Accounting Versus Economics When It Comes to Tax Policy

Trump is moving ahead with his tax plan.  Strategically, it’s smart to do this now because everyone in America just paid taxes.  I guarantee that no one will report it correctly no matter what their political bias.  People look at tax cuts with the green eyeshade of an accountant.  What do I mean by that?  You will hear statements like, “How are you going to pay for that?”  Or, “This tax cut is paid for by cuts in X.”

In budget math, it might be like this:   Last year, we had a tax rate of 35% and realized $XXXmm in revenue.  If we decrease the tax rate to 15%, we won’t realize the same amount of revenue.  The budget people just imply a 15% tax rate on the same numbers as the 35% tax rate.  On spending, they do the same thing. If something was budgeted to grow by 5%, and it’s cut to grow by 2%, they scream.  Spending is still growing.

Intuitively know that accounting tax math is incorrect.

Taxes are incentives for behavior.  If I decrease a tax, I get more of that behavior.  If I increase a tax, I get less unless the demand for that good is inelastic.  Cigarettes, fuel, and other goods are examples of things that have relatively inelastic demand curves.

When tax rates are reduced, there are changes at the margin in behavior.  At the end of the day, more aggregate revenue will accrue to the government.  Revenue will make its way to the government through other means, like personal income taxes or social security taxes. It’s not a zero-sum game.

Corporate behavior is very elastic despite the rigidness of corporate cultures.  Dropping the rate to 15% from 35% will create a totally different set of incentives.  Internally, it will also create very different hurdle rates to undertake projects, do mergers and acquisitions, and bring cash back to the US from other countries.  The incentive to offshore and change a corporate charter to Ireland or another tax haven will be gone as well.

It’s important to remember that corporations do not pay taxes.  They aggregate them.  They charge a higher price for their goods and services with higher taxes and remit that higher price to the government.  If we decrease corporate taxes, we won’t see prices drop immediately.  But, we will see more competition that long term could lead to lower prices.

I don’t think the point about competition is stressed enough.  When taxes drop, competition heats up.  It allows new entrants to markets.  Entrenched competitors bitch about high taxes but know they are a barrier to entry.  As Milton Friedman observed, when taxes are lowered it returns freedom to the marketplace and decreases centralized government influence.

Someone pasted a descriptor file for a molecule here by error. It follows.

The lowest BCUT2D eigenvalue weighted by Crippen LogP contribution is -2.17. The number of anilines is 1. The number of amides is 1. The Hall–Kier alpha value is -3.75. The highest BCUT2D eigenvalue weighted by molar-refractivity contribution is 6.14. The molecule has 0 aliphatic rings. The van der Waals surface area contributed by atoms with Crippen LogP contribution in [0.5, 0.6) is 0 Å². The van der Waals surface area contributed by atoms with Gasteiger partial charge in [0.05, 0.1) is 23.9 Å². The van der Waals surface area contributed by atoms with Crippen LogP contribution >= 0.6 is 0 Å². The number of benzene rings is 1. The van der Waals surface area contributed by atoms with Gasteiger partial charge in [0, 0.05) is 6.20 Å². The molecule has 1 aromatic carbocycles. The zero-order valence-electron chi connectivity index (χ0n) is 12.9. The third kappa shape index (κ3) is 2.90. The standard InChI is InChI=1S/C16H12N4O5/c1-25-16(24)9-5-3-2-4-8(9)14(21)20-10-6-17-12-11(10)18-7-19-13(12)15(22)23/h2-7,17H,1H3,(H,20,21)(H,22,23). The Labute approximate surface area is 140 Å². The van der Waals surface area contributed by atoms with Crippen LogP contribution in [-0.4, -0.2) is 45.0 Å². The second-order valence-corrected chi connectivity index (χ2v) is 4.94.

Corporations will have decisions to make internally on their new found producer surplus.  They could pay their employees more, or increase salaries to attract better talent.  They could pay a dividend to shareholders.  They could plow the windfall back into their businesses and expand.  Or, they could just simply drop prices and turn over the surplus to consumers.  Odds are it will be a combination of all of them.

2 thoughts on “Accounting Versus Economics When It Comes to Tax Policy

  1. There isn’t going to be any changes here anytime soon.

    Or at all until communications not hyperbole, discussion not bravada becomes the strategic platform for change.

    Only idiots treat their audiences as such.

  2. This Laffer curve statement might be true, but might not: ” At the end of the day, more aggregate revenue will accrue to the government.”

    What is certainly true is that a lower tax rate will be applied against a higher amount of taxable corporate income — most of the time resulting in lower total tax revenue, but more than the lower rate applied against the low prior income.

    You are very right when you state:

    “I don’t think the point about competition is stressed enough. When taxes drop, competition heats up.”

    Like you say, there will be some higher wages, some higher dividends, some higher employment & business expansion, and some lower prices to help consumers. Some companies will do all of these, but most will do at least one of them. There will ALSO be fewer companies failing — as the private, peaceful economy expands.

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